National Eating Disorders Association

It’s Complicated: My Struggle with Emotional Eating

Emily Locke

The use of food for emotional comfort is often normalized in our culture. It’s very common to see TV shows or movies portraying actresses drowning their sorrows after a breakup by eating a tub of ice cream or an entire box of chocolates. That tells us that it’s acceptable to use food to cope with difficult emotions. For some people, that may be effective and not seem problematic, but it’s far more complicated for someone with an eating disorder. 

Food has been a source of comfort for as long as I can remember. As a kid, food was something that I could count on to make me feel better. When my ballet teachers criticized my size, one of the first things I did after class was ask my mom if we could stop for a milkshake. I knew eating that would only make my ballet teachers pick on me more, but I also knew that for a little while it would bring me comfort and distract me from the sadness I was feeling.

Several years later, my eating disorder began with restrictive tendencies. It became a way for me to control my body and my relationship with food. It was almost like a coping skill for all of the anxiety centered on food and body image struggles. When my eating disorder transitioned into BED, I felt as though my relationship with food had returned to emotional comfort.

When I was more actively engaging in my eating disorder, I knew that bingeing wouldn’t solve any of my problems. I knew that after a binged I would feel guilty and ashamed, and it would only make me spiral further into my eating disorder. However, I also knew that I would feel comfort for a short amount of time, and that almost always convinced me that it was worth it. 

All of this honestly makes me wonder, will I ever be able to think of food as just something that tastes good and fuels my body, or will there always be times when I think of using it for emotional comfort? When something has been a coping skill for as long as I can remember, it feels nearly impossible to find something that could replace it entirely.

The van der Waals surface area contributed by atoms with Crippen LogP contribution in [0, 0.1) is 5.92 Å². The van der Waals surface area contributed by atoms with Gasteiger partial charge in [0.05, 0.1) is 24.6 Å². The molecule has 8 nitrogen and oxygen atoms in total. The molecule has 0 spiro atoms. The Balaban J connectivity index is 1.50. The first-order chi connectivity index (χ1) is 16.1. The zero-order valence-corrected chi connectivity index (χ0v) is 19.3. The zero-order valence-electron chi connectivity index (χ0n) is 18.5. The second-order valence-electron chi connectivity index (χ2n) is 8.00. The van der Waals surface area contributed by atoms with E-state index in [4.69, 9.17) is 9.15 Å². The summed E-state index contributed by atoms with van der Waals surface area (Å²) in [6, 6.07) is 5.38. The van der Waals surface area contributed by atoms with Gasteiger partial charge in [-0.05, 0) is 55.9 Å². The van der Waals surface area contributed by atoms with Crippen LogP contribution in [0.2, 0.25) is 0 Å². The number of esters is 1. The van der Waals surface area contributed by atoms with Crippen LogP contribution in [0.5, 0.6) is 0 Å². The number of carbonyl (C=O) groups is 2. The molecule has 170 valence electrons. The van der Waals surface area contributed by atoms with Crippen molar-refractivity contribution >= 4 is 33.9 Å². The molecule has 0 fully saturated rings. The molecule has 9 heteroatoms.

Over the years, therapists have tried to help me find something else that could fill that emotional desire, but nothing has worked as well as food. I have experimented with alternatives such as photography, journaling, watching a favorite movie, etc., but they have never brought the same comfort and security that food does, nor have they felt as though they were consistently as available as food has been.  

Even though I have been in treatment for my eating disorder several times over the past five and a half years, I still really struggle with this aspect of my recovery. I feel stronger and more stable than I ever have, yet food still has this power over me. I try to make a consistent effort every single day and the truth is, it’s exhausting. Healing the various relationships with yourself is one of the most difficult parts of eating disorder recovery, but I will continue to pursue healing, one baby step at a time. 

Emily Locke is a college student, writer, and dancer. She is from Portland, OR but recently began studying as a sophomore at North Carolina State University, and plans to major in English with a creative writing concentration and minor in Psychology. She has battled mental illnesses from a young age, and as a result is very passionate about raising awareness for eating disorders, anxiety, and depressive disorders, and promoting a positive body image. She hopes to someday be a published author and eating disorder activist. To read more of her writing and follow her journey, check out her blog